This simple idea changed a lot of things.

Contemporaries of Edwards like Edmund Burke started speaking of the importance of having an encounter with the sublime. When something is beautiful we find it appealing or attractive, but when something is sublime it is awesome or even terrifying. It fills our minds and enlivens our senses. The sublime delights us, but it also unsettles us. The way standing on the edge of the Grand Canyon does. Or how we might feel in a summer thunderstorm or looking over the edge of Niagara Falls or watching elephant migrate across the Serengeti.

When something is sublime it is gorgeous, but discomforting. And what is the most sublime thing of all? For Edwards it was God. The all-powerful God both terrifies us and delights us.

And this is why we’re drawn to those things in nature than are bigger and more frightening that we are. Visiting the Andes or the Dolomites is a way to satisfy the yearning for God, for the sublime.

Soon, artists and composers tried to emulate this sensation. By creating dramatic, overwhelming symphonies full of intricacy and beauty, Bach and Handel (also contemporaries of Edwards), were seeking to reflect the glory and beauty of God.

If you’re struggling to understand this, think about the most sublime piece of music you’ve ever heard. Whether it’s Sacre du Printemps by Stravinsky, or Schubert’s String Quintet Adagio, or Pink Floyd’s Dark Side of the Moon, there’s something about being immersed in utter beauty that both satisfies and unnerves you.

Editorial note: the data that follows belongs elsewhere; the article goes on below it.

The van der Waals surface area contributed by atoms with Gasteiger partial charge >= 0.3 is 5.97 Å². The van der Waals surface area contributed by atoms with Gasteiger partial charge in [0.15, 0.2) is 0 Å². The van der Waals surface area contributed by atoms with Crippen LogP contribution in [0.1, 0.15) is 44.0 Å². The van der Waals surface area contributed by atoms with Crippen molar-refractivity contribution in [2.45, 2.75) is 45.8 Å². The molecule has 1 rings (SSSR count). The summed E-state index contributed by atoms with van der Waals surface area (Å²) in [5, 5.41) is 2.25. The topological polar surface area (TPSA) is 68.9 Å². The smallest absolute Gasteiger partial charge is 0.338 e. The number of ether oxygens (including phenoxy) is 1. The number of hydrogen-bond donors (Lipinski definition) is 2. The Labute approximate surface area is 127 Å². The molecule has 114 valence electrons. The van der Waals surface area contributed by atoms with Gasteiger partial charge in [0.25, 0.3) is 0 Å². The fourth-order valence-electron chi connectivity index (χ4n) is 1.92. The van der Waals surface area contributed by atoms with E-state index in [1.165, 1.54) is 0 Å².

Which brings me to the greatest album of all time. In many people’s estimation.

John Coltrane recorded A Love Supreme in December 1964 and released it the following year. It is his personal declaration of faith in God and his confession that his greatest desire is to walk in the ways of God.

“No road is an easy one,” Coltrane wrote in a prayer in the album’s liner notes, “but they all go back to God.”

The whole piece expresses his deep gratitude for the grace of God and an acknowledgement that even his talent is evidence of that grace. The album is a gift, an offering to the God who Coltrane believed gave him the music in the first place.

A Love Supreme is a suite, broken into four parts: Acknowledgement, Resolution, Pursuance, and Psalm. There’s this incredibly powerful riff that begins in Acknowledgement and reappears throughout the whole piece in various ways. That’s Coltrane chanting ‘A Love Supreme’ nineteen times.

Then, in the fourth and final movement, Psalm, Coltrane does the strangest thing. He performs what he calls a “musical narration” or a “wordless recitation”. Coltrane “plays” the words of the prayer (which appear in the liner notes) on saxophone but doesn’t speak them, ending with the cry,

“Elation. Elegance. Exaltation. All from God. Thank you God. Amen.”

Jonathan Edwards could have written that prayer.

The idea that God is involved in creation, that he continues to create the world moment by moment, that it is through beauty we can encounter his true nature – all this is bundled up into the transcendent musical score of A Love Supreme.